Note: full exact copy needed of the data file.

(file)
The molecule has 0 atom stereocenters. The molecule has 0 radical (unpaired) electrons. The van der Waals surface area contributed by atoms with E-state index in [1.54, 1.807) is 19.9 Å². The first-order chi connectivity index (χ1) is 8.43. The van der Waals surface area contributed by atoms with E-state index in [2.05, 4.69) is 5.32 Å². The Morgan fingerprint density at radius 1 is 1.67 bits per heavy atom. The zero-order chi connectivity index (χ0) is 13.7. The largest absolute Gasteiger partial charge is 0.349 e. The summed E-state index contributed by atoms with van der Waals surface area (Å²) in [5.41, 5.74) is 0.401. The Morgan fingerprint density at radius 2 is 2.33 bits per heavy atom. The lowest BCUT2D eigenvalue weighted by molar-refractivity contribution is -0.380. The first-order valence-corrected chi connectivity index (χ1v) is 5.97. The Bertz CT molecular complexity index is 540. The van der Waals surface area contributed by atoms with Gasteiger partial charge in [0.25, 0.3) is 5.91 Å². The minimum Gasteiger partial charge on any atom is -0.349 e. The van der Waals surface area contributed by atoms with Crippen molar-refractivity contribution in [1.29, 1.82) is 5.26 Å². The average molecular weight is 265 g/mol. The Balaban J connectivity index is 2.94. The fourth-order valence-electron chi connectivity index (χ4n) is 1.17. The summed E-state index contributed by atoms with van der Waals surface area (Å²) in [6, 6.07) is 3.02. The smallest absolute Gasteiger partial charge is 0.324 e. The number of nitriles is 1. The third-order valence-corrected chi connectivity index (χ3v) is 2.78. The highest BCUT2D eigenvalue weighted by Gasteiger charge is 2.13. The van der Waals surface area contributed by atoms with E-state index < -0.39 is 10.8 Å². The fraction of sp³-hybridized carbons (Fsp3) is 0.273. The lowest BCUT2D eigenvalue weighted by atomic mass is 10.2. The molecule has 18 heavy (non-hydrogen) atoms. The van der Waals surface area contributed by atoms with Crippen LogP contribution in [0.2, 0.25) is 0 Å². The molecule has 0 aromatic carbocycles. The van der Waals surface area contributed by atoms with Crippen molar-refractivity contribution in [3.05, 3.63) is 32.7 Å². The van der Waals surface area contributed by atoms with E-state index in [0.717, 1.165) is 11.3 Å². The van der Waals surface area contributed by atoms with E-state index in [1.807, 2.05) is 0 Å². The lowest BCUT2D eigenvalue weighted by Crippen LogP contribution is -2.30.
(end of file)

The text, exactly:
The molecule has 0 atom stereocenters. The molecule has 0 radical (unpaired) electrons. The van der Waals surface area contributed by atoms with E-state index in [1.54, 1.807) is 19.9 Å². The first-order chi connectivity index (χ1) is 8.43. The van der Waals surface area contributed by atoms with E-state index in [2.05, 4.69) is 5.32 Å². The Morgan fingerprint density at radius 1 is 1.67 bits per heavy atom. The zero-order chi connectivity index (χ0) is 13.7. The largest absolute Gasteiger partial charge is 0.349 e. The summed E-state index contributed by atoms with van der Waals surface area (Å²) in [5.41, 5.74) is 0.401. The Morgan fingerprint density at radius 2 is 2.33 bits per heavy atom. The lowest BCUT2D eigenvalue weighted by molar-refractivity contribution is -0.380. The first-order valence-corrected chi connectivity index (χ1v) is 5.97. The Bertz CT molecular complexity index is 540. The van der Waals surface area contributed by atoms with Gasteiger partial charge in [0.25, 0.3) is 5.91 Å². The minimum Gasteiger partial charge on any atom is -0.349 e. The van der Waals surface area contributed by atoms with Crippen molar-refractivity contribution in [1.29, 1.82) is 5.26 Å². The average molecular weight is 265 g/mol. The Balaban J connectivity index is 2.94. The fourth-order valence-electron chi connectivity index (χ4n) is 1.17. The summed E-state index contributed by atoms with van der Waals surface area (Å²) in [6, 6.07) is 3.02. The smallest absolute Gasteiger partial charge is 0.324 e. The number of nitriles is 1. The third-order valence-corrected chi connectivity index (χ3v) is 2.78. The highest BCUT2D eigenvalue weighted by Gasteiger charge is 2.13. The van der Waals surface area contributed by atoms with E-state index < -0.39 is 10.8 Å². The fraction of sp³-hybridized carbons (Fsp3) is 0.273. The lowest BCUT2D eigenvalue weighted by atomic mass is 10.2. The molecule has 18 heavy (non-hydrogen) atoms. The van der Waals surface area contributed by atoms with Crippen LogP contribution in [0.2, 0.25) is 0 Å². The molecule has 0 aromatic carbocycles. The van der Waals surface area contributed by atoms with Crippen molar-refractivity contribution in [3.05, 3.63) is 32.7 Å². The van der Waals surface area contributed by atoms with E-state index in [0.717, 1.165) is 11.3 Å². The van der Waals surface area contributed by atoms with E-state index in [1.807, 2.05) is 0 Å². The lowest BCUT2D eigenvalue weighted by Crippen LogP contribution is -2.30.